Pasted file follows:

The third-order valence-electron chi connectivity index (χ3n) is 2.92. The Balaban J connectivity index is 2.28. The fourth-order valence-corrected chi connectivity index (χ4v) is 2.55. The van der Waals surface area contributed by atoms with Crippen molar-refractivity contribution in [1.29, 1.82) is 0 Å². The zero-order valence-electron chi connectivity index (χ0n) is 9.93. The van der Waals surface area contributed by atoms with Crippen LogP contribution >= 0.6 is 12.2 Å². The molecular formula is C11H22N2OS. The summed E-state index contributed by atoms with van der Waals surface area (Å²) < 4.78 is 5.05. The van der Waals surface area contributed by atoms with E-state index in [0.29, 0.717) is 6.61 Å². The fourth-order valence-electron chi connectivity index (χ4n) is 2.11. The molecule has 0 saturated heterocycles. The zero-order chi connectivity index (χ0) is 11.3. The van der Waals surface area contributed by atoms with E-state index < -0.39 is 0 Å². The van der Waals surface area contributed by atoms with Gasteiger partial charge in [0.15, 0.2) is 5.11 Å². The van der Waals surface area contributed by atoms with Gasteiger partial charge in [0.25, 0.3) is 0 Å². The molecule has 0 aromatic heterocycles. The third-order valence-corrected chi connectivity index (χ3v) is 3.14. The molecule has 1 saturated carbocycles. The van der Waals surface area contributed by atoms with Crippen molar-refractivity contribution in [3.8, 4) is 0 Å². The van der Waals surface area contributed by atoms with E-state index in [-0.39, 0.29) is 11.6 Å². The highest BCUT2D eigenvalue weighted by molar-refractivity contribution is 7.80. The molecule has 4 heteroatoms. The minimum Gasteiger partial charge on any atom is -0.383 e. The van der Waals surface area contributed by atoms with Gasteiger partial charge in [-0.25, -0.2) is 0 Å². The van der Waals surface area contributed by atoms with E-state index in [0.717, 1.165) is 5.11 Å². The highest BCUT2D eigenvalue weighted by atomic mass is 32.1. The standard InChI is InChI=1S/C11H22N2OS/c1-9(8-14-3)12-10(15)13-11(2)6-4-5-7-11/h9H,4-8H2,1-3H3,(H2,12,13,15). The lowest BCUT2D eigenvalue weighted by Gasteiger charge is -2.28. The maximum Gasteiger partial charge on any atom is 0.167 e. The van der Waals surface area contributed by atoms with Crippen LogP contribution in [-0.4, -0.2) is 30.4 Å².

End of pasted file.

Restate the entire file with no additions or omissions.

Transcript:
The third-order valence-electron chi connectivity index (χ3n) is 2.92. The Balaban J connectivity index is 2.28. The fourth-order valence-corrected chi connectivity index (χ4v) is 2.55. The van der Waals surface area contributed by atoms with Crippen molar-refractivity contribution in [1.29, 1.82) is 0 Å². The zero-order valence-electron chi connectivity index (χ0n) is 9.93. The van der Waals surface area contributed by atoms with Crippen LogP contribution >= 0.6 is 12.2 Å². The molecular formula is C11H22N2OS. The summed E-state index contributed by atoms with van der Waals surface area (Å²) < 4.78 is 5.05. The van der Waals surface area contributed by atoms with E-state index in [0.29, 0.717) is 6.61 Å². The fourth-order valence-electron chi connectivity index (χ4n) is 2.11. The molecule has 0 saturated heterocycles. The zero-order chi connectivity index (χ0) is 11.3. The van der Waals surface area contributed by atoms with E-state index < -0.39 is 0 Å². The van der Waals surface area contributed by atoms with Gasteiger partial charge in [0.15, 0.2) is 5.11 Å². The van der Waals surface area contributed by atoms with Gasteiger partial charge in [0.25, 0.3) is 0 Å². The molecule has 0 aromatic heterocycles. The third-order valence-corrected chi connectivity index (χ3v) is 3.14. The molecule has 1 saturated carbocycles. The van der Waals surface area contributed by atoms with Crippen molar-refractivity contribution in [3.8, 4) is 0 Å². The van der Waals surface area contributed by atoms with E-state index in [-0.39, 0.29) is 11.6 Å². The highest BCUT2D eigenvalue weighted by molar-refractivity contribution is 7.80. The molecule has 4 heteroatoms. The minimum Gasteiger partial charge on any atom is -0.383 e. The van der Waals surface area contributed by atoms with Gasteiger partial charge in [-0.25, -0.2) is 0 Å². The van der Waals surface area contributed by atoms with E-state index in [0.717, 1.165) is 5.11 Å². The highest BCUT2D eigenvalue weighted by atomic mass is 32.1. The standard InChI is InChI=1S/C11H22N2OS/c1-9(8-14-3)12-10(15)13-11(2)6-4-5-7-11/h9H,4-8H2,1-3H3,(H2,12,13,15). The lowest BCUT2D eigenvalue weighted by Gasteiger charge is -2.28. The maximum Gasteiger partial charge on any atom is 0.167 e. The van der Waals surface area contributed by atoms with Crippen LogP contribution in [-0.4, -0.2) is 30.4 Å².